The hand lettering “U” can be designed quite wonderfully. Depending on the variant, the “U” allows a very harmonious, almost rhythmic flow of writing. Upper and lower case letters hardly differ in their basic anatomy.
The original symbol for the “U” was a hook or club with a rounded tip. It shares its past development in some aspects with the letters V, W, Y and F.
- In essence, the “U” consists only of a smear, an upstroke, and an open punch. This applies to both the majuscules and the minuscules.
- In the cursive script, the “U” is connected to the next letter with another smear. This results in a very even movement, especially when followed by similar letters, such as the “m” or “n”.
- The lowercase “u” and the lowercase “n” look quite similar in cursive scripts. In German Kurrentschrift, the two letters actually looked alike, so the lowercase “u” was marked with an additional stroke or hook. This peculiarity still appears today, although the basic shapes of the two letters differ in Latin cursive.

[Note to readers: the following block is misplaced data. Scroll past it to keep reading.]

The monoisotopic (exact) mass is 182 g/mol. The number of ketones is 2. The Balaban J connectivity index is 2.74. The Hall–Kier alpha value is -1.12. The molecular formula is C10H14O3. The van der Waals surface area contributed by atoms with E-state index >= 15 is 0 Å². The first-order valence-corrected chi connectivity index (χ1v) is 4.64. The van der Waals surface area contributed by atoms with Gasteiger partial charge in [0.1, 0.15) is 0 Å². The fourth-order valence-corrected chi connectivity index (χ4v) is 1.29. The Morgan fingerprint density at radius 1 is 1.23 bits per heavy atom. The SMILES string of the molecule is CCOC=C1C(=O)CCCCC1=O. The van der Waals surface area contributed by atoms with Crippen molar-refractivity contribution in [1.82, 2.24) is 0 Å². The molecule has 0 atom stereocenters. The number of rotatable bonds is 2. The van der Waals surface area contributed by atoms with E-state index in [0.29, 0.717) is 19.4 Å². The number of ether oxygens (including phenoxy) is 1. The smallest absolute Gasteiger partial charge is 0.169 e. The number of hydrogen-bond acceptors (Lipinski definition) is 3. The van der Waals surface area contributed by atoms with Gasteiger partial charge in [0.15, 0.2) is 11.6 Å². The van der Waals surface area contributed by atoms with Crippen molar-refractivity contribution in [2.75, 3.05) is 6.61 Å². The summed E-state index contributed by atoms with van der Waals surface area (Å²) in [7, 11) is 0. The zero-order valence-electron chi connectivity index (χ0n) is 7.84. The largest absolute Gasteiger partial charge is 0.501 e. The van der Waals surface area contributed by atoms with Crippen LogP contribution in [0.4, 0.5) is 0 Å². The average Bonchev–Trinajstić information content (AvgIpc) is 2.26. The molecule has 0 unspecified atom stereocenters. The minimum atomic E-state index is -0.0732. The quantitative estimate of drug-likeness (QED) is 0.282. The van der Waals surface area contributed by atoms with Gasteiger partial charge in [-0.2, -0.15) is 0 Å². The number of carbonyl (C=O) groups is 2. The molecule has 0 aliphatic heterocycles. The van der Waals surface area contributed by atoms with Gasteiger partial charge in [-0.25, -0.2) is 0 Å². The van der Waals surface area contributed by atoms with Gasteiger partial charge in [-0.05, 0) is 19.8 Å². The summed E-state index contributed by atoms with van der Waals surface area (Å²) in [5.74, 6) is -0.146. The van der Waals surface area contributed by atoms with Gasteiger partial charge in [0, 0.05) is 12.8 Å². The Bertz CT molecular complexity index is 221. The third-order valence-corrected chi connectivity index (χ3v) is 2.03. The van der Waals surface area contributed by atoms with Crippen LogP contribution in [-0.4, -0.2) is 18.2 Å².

- In brush lettering, the “u” is a letter that is often used to train the stroke width contrasts. In addition to the similarity of the strokes, the simplicity of the “U” also lies in the fact that no strokes have to be drawn against the direction of writing. The brush tip therefore only has to be moved by drawing.
- The capital “U” offers various possibilities to give the letter more elegance with an additional loop. A typical example is the variant of the “U” in English script.
- Another design possibility is offered by the last strokes of the script “u”. It can be placed below the baseline and thus provides additional dynamics. Caution: Do not exaggerate here, otherwise there is a risk of confusion with the lowercase “y”.